Movie Review
Sicko

By: Yannick LeJacq
2007-07-09



Posted 07/09/2007 - 08:13:41 AM by KyleMcConaghy:
 great review. it is nice to see someone rate the moviemaking, not what they actually feel about Moore's point of view. i agree with most issues he addresses, but feel his movies are pretty sensational and mediocre. he just picks a topic every pop-liberal feels passionate about at the time, so he is bound to get a positive reception. i rewatched Bowling for Columbine the other day and it is crazy how unfocused and under researched he is when it is not the hot political topic of the time.
 
Posted 07/09/2007 - 09:39:00 AM by ReichlJuice:
 I agree with KyleMcConaghy, for fans of Moore movies, its hard to find reason to argue with the film maker's point. But he sensationalizes his battles and makes it look like everyone should be on his side. He chooses who is the victim and who is the evil-doer for each movie by the questions he asks his interviewee.
 
Posted 07/09/2007 - 11:52:34 AM by jmp123:
 first, you're dead wrong about documentary film ("A documentary, in my mind, should be a thoroughly researched and inquisitive work that weighs an issue and observes a conflict from both sides.") The best documentaries resemble essays rather than "journalistic" pieces that feign objectivity. If you want that, I suggest that you sit and watch PBS television in the US on any given weekend. Blandly informative stuff. Michael Moore's work is very much in the tradition of polemical documentary film and should be seen as such. Now, this doesn't mean that he is very good at making documentaries. While I agree with his politics, I'm disturbed by his easily seductive style. And, I should point out, you are hardly the first person to make this argument about his films: I remember reading similar arguments (from both the left and the right) about "Roger & Me". I just wish someone had something new to say about his films.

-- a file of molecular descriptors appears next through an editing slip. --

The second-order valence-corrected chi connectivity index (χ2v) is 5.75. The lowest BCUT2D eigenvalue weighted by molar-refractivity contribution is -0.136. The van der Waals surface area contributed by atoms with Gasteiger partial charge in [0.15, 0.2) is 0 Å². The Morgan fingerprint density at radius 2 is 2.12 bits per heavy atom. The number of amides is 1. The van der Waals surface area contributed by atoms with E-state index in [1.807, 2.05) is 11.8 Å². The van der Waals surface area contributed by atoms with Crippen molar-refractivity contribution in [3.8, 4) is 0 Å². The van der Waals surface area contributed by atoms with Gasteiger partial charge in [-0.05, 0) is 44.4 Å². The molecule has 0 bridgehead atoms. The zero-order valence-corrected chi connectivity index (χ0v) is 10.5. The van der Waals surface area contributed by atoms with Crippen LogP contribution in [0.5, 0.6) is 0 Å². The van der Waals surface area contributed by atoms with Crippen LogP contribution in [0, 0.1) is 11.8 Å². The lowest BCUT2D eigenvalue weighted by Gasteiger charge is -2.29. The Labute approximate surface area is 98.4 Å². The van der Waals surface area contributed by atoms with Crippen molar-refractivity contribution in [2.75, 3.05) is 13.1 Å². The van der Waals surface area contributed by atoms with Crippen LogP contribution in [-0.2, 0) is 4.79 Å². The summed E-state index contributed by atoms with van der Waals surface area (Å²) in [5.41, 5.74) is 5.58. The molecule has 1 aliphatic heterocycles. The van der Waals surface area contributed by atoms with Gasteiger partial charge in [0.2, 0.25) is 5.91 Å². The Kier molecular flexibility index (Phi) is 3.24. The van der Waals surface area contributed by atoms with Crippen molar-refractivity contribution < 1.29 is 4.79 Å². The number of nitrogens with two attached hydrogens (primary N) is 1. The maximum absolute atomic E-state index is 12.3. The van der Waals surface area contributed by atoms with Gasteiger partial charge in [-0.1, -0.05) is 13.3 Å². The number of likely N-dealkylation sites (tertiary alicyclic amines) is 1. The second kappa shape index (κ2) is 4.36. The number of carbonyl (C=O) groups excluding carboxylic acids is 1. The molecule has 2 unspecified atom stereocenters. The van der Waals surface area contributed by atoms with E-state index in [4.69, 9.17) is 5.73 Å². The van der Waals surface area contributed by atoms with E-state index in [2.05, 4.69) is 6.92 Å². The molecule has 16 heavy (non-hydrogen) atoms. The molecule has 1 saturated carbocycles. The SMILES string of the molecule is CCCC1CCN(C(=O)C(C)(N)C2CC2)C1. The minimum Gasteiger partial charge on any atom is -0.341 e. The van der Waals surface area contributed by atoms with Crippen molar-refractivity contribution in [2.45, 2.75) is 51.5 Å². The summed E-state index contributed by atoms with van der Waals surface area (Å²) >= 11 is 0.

Posted 07/09/2007 - 12:02:02 PM by J_R_K_:
 expecting michael moore to be fair & balanced is like expecting the same out of fox news.
 
Posted 07/09/2007 - 01:44:29 PM by badhaircut:
 "I'm hopeful that this hasn't started a new trend for all sorts of staunchly opinionated people with a large film crew and powerful charisma to make partisan devices." Totally. I miss the good old days when documentaries were could only be about retarded kids or the Holocaust.
 
Posted 07/09/2007 - 06:18:13 PM by badhaircut:
 Stylus writers have become unbearably cynical, in general.
 
Posted 07/09/2007 - 06:47:32 PM by karlkafka:
 no, this was a good review, very smart. what was cynical about it? you're an idiot.
 
Posted 07/09/2007 - 06:49:49 PM by karlkafka:
 oh, and btw, i don't say that to offend you or because i dislike you, i just say it hoping that it will encourage everyone to dismiss your opinion.
 
Posted 07/09/2007 - 09:59:09 PM by johnedowney:
 "You're an idiot. No offense, dumbass."
 
Posted 07/10/2007 - 02:34:55 AM by badhaircut:
 lol
 
Posted 07/10/2007 - 08:47:14 AM by PhilNichols: